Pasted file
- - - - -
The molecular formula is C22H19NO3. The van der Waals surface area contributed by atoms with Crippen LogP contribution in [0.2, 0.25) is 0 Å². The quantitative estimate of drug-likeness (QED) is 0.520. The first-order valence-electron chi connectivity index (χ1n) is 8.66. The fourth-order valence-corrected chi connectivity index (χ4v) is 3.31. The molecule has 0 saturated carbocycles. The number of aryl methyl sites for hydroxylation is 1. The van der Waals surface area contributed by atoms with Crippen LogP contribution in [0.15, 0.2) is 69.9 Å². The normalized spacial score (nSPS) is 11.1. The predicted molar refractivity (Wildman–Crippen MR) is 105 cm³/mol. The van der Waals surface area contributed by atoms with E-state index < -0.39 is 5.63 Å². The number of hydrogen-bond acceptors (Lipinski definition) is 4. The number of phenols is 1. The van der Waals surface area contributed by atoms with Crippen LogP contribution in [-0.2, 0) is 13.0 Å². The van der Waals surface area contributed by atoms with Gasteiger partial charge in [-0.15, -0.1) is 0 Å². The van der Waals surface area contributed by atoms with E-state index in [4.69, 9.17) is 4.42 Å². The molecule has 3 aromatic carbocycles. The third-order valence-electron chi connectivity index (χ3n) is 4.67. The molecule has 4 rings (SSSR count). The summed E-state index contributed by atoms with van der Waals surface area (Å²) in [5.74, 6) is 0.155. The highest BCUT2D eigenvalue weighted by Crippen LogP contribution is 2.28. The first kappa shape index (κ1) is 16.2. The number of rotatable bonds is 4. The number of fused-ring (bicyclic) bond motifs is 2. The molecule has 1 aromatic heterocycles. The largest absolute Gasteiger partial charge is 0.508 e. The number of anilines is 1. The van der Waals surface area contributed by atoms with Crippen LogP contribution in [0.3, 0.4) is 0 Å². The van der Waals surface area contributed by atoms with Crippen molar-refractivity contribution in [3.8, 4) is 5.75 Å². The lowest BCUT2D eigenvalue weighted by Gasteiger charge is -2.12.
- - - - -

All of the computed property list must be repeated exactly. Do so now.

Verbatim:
The molecular formula is C22H19NO3. The van der Waals surface area contributed by atoms with Crippen LogP contribution in [0.2, 0.25) is 0 Å². The quantitative estimate of drug-likeness (QED) is 0.520. The first-order valence-electron chi connectivity index (χ1n) is 8.66. The fourth-order valence-corrected chi connectivity index (χ4v) is 3.31. The molecule has 0 saturated carbocycles. The number of aryl methyl sites for hydroxylation is 1. The van der Waals surface area contributed by atoms with Crippen LogP contribution in [0.15, 0.2) is 69.9 Å². The normalized spacial score (nSPS) is 11.1. The predicted molar refractivity (Wildman–Crippen MR) is 105 cm³/mol. The van der Waals surface area contributed by atoms with E-state index < -0.39 is 5.63 Å². The number of hydrogen-bond acceptors (Lipinski definition) is 4. The number of phenols is 1. The van der Waals surface area contributed by atoms with Crippen LogP contribution in [-0.2, 0) is 13.0 Å². The van der Waals surface area contributed by atoms with Gasteiger partial charge in [-0.15, -0.1) is 0 Å². The van der Waals surface area contributed by atoms with E-state index in [4.69, 9.17) is 4.42 Å². The molecule has 3 aromatic carbocycles. The third-order valence-electron chi connectivity index (χ3n) is 4.67. The molecule has 4 rings (SSSR count). The summed E-state index contributed by atoms with van der Waals surface area (Å²) in [5.74, 6) is 0.155. The highest BCUT2D eigenvalue weighted by Crippen LogP contribution is 2.28. The first kappa shape index (κ1) is 16.2. The number of rotatable bonds is 4. The number of fused-ring (bicyclic) bond motifs is 2. The molecule has 1 aromatic heterocycles. The largest absolute Gasteiger partial charge is 0.508 e. The number of anilines is 1. The van der Waals surface area contributed by atoms with Crippen LogP contribution in [0.3, 0.4) is 0 Å². The van der Waals surface area contributed by atoms with Crippen molar-refractivity contribution in [3.8, 4) is 5.75 Å². The lowest BCUT2D eigenvalue weighted by Gasteiger charge is -2.12.